Why not be specific? "I met with Brian on Thursday, I think we're going to do business together, hell, we might even become friends!" There. That's better. Now I understand what you're saying!

Which all leads me to the big one doing the rounds these days: Narrative. And its cousin, Storytelling.

I bet you think to yourself, when you see these words in a marketing context, "I AM RUNNING A BUSINESS HERE, FOLKS, NOT TELLING FAIRY TALES!" I know I do, and I write stories for a living!

Yes, I am guilty. I use these words; more than I should. I think it's better to think of everyone's lives as an anthology of short stories. We're doing one thing for a bunch of reasons; and then we're doing something else, for different or perhaps related reasons. The key is that a person is involved, you, and so you're running through this series of little stories that sum to your life. Scary but true: you could tell a story about nearly every aspect of your life. Some of you have some pretty thrilling stories I'm sure!

When we place this into the business context, what us narrative-weaving, storytelling, keyboard-tapping marketers are saying is that you need to focus on the who and why and how of your product/service, rather than just the what and where (which are really just a description of your thing, whatever it is. They might be features, but by themselves they are not benefits, which is to say, they do not, in and of themselves, deliver value. For that, you need to demonstrate how you're making a difference to someone and why they need it).

Some products benefit strongly from the who. For instance, a biography is all about the who and its exact job is to tell that story. Many services depend on the who: you want to know who's providing the service, whether you can trust them, etc. Sometimes, the who is all you need to sell.

The why and the how, however, are the big game. In almost all cases, the reason something sells is because someone has a problem to solve or task to complete, but they don't have the tools or resources. Then you come along with the solution.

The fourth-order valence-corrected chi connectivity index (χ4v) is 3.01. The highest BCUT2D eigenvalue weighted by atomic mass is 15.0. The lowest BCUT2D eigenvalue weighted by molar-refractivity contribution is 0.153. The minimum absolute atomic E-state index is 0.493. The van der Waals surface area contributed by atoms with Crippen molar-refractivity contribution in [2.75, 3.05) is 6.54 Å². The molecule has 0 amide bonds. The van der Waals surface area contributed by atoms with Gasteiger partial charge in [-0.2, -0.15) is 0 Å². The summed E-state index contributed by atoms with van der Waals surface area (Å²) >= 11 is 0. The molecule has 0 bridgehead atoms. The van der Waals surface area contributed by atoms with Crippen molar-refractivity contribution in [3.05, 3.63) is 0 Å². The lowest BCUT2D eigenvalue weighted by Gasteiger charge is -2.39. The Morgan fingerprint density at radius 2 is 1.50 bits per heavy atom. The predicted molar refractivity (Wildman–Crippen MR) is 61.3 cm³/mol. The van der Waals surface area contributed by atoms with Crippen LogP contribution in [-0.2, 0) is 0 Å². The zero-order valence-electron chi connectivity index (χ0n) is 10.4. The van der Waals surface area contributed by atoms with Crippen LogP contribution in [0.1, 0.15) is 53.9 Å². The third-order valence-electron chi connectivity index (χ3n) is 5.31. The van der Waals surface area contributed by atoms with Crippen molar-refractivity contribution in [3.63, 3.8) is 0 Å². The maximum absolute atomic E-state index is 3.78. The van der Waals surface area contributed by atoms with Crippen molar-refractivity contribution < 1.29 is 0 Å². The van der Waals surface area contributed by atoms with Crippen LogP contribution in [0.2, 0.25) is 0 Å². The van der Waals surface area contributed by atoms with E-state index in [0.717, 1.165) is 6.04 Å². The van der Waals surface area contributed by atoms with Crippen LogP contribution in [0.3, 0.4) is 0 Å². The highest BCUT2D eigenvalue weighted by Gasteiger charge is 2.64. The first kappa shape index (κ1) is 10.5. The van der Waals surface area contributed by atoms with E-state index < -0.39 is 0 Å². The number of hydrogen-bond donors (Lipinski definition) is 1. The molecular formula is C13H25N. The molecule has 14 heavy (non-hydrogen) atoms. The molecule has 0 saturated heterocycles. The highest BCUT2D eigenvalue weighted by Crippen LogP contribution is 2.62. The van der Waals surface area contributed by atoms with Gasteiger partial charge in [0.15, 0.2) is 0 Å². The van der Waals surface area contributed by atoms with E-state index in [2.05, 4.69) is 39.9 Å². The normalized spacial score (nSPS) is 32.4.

• Need to share a picture of your cute kitten, right now for all the world to see? How are you going to do that? Instagram of course!
  • Looking for a place to stay that's more homely than a hotel? Airbnb will show you how. 
  • Need to settle an argument? Google it. (OK, I say that with caution, but you get me.)

What do all these have in common? They're little stories.
I was trying to get home from the bar [why I was looking for transport], but there were no taxis around [don't know how I'll get home], so I used the Uber app on my smartphone and within minutes, a nice man in a nice car was driving me home. It was a great experience!
Tell that story, and people will start using Uber. Millions already do and you know this story because it could be your own. That story is told the world over, and is a driving force behind their expansion (along with a related story about better service than taxis, which is really just a taxi-avoidance version of the story above). Uber even caters for the business executive who wants to look like he's stepped out of a private limo - Uber Black. There's another story...

So that's why we do it, because it is memorable. If a product or service is to really sell, it needs to fit into people's lives. It must fill that gap. The story of why and how gives a person a compelling reason to buy.

The brands that are best at this invite their customers to tell their own stories about their use of the product. This kind of customer participation in the story of a brand is incredibly powerful in building a business. And it's pretty straightforward in a world of social media.

Tell your story well, and people will sell your product to themselves.

Salespeople have been doing this for centuries. You've no doubt heard of the "create a problem then solve it" technique for selling (and advertising). Well, that's a story based technique. And it works, like crazy. Nothing better than hearing from a customer, "yeah, I can really see why I need this!"

That's what you're trying to achieve when you tell your brand/product/service's story. You're just making it fit into people's lives. Giving them a reason to engage buy.